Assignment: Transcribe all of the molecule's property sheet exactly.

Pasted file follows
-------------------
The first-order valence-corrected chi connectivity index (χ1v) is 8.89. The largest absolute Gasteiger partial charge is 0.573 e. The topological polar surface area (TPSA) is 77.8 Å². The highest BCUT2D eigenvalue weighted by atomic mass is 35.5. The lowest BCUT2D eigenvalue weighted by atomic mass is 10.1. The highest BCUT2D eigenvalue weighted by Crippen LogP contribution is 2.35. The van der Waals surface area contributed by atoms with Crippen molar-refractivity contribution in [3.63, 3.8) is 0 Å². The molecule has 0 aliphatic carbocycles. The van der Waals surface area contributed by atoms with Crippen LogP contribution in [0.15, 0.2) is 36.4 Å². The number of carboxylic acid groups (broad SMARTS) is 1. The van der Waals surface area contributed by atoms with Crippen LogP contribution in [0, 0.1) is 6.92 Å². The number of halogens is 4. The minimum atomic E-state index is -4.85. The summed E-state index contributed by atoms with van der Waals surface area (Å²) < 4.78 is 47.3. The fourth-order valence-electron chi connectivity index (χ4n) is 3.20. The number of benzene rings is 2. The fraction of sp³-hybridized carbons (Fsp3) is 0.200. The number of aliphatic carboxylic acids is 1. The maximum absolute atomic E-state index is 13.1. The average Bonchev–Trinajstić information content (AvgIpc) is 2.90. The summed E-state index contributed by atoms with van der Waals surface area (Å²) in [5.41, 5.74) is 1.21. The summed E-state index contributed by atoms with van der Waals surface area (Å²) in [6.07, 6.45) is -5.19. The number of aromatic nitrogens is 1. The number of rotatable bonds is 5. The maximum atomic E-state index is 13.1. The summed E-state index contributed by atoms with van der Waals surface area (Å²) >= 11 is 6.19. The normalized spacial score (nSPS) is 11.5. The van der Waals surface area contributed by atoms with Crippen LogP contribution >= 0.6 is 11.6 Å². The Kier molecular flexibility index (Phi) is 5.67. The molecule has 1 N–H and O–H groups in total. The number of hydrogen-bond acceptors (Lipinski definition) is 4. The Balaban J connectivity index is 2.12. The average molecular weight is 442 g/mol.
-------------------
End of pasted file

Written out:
The first-order valence-corrected chi connectivity index (χ1v) is 8.89. The largest absolute Gasteiger partial charge is 0.573 e. The topological polar surface area (TPSA) is 77.8 Å². The highest BCUT2D eigenvalue weighted by atomic mass is 35.5. The lowest BCUT2D eigenvalue weighted by atomic mass is 10.1. The highest BCUT2D eigenvalue weighted by Crippen LogP contribution is 2.35. The van der Waals surface area contributed by atoms with Crippen molar-refractivity contribution in [3.63, 3.8) is 0 Å². The molecule has 0 aliphatic carbocycles. The van der Waals surface area contributed by atoms with Crippen LogP contribution in [0.15, 0.2) is 36.4 Å². The number of carboxylic acid groups (broad SMARTS) is 1. The van der Waals surface area contributed by atoms with Crippen LogP contribution in [0, 0.1) is 6.92 Å². The number of halogens is 4. The minimum atomic E-state index is -4.85. The summed E-state index contributed by atoms with van der Waals surface area (Å²) < 4.78 is 47.3. The fourth-order valence-electron chi connectivity index (χ4n) is 3.20. The number of benzene rings is 2. The fraction of sp³-hybridized carbons (Fsp3) is 0.200. The number of aliphatic carboxylic acids is 1. The maximum absolute atomic E-state index is 13.1. The average Bonchev–Trinajstić information content (AvgIpc) is 2.90. The summed E-state index contributed by atoms with van der Waals surface area (Å²) in [5.41, 5.74) is 1.21. The summed E-state index contributed by atoms with van der Waals surface area (Å²) in [6.07, 6.45) is -5.19. The number of aromatic nitrogens is 1. The number of rotatable bonds is 5. The maximum atomic E-state index is 13.1. The summed E-state index contributed by atoms with van der Waals surface area (Å²) >= 11 is 6.19. The normalized spacial score (nSPS) is 11.5. The van der Waals surface area contributed by atoms with Crippen LogP contribution >= 0.6 is 11.6 Å². The Kier molecular flexibility index (Phi) is 5.67. The molecule has 1 N–H and O–H groups in total. The number of hydrogen-bond acceptors (Lipinski definition) is 4. The Balaban J connectivity index is 2.12. The average molecular weight is 442 g/mol.